Public education has an accountability problem, and Kelly Elementary School is the latest example.
In April, the Nevada Department of Education and the attorney general’s office completed an investigation into standardized testing irregularities at Kelly in 2012 and determined that cheating had occurred. There was no direct evidence to identify the responsible party — no smoking-gun email, for example — but there was a pile of circumstantial evidence that pointed to wrongdoing by school personnel. First, the school did not follow proper testing security protocols. Second, an unusually high number of student answer sheets had erasures that changed incorrect answers to correct ones. Third, the low-achieving school’s test scores spiked in 2012, then sank the following year.
Yet the school district’s own investigation of the irregularities, completed this month and discussed by the School Board, declared there was no evidence to support the state’s conclusion that cheating occurred — while acknowledging the high number of wrong-to-right erasures, the large one-year swing in scores and the fact that the school’s testing security procedures weren’t sufficient.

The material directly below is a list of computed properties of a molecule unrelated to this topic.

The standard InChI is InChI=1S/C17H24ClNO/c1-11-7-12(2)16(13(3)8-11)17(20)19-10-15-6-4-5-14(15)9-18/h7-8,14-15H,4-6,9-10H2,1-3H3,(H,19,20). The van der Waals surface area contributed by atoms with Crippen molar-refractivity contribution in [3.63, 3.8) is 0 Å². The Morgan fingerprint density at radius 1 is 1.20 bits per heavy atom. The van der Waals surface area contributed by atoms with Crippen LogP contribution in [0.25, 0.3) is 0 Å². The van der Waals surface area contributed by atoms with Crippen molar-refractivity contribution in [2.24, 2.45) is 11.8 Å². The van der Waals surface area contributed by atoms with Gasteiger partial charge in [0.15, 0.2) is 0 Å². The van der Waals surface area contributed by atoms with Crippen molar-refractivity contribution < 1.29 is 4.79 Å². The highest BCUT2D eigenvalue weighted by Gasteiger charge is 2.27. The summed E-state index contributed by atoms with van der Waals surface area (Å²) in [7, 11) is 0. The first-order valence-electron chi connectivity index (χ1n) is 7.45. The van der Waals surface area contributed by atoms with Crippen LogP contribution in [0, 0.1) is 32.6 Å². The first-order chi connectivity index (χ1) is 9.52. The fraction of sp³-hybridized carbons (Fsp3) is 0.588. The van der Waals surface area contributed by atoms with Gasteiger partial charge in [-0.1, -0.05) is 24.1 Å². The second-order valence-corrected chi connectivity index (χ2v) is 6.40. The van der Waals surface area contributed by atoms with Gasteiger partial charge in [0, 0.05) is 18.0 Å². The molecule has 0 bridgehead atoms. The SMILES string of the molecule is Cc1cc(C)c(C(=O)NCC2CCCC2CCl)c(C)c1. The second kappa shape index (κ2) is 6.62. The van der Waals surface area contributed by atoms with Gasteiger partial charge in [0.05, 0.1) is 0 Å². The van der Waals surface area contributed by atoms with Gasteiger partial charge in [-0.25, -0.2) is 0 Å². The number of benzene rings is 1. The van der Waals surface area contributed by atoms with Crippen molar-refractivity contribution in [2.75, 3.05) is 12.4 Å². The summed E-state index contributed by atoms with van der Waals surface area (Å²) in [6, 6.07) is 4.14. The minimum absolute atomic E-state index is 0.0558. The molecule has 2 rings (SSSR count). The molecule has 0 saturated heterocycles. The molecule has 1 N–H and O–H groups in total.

In fact, Clark County School District Superintendent Pat Skorkowsky recommended that the school’s principal and assistant principal be disciplined for having such poor testing security, and he did not call for Kelly’s inflated 2012 test scores to be reinstated. As reported by the Review-Journal’s Trevon Milliard, Mr. Skorkowsky said there also wasn’t evidence to show that cheating did not occur.
“There was not enough proof to lay blame on any one person,” School Board Trustee Carolyn Edwards said. And as a result, Trustee Linda Young wants to restore $200,000 in support, including a federal grant, to the campus. “Let’s move on,” she said. Stephen Augspurger, executive director of the district’s administrators union, said the entire Kelly inquiry was a “serious injustice.” It was an injustice — for the public.
When top-level administrators and elected stewards so willingly move past obvious wrongdoing, they shouldn’t be surprised when the public doesn’t trust them to fix much larger problems across the system — and doesn’t trust them with more money to do the job.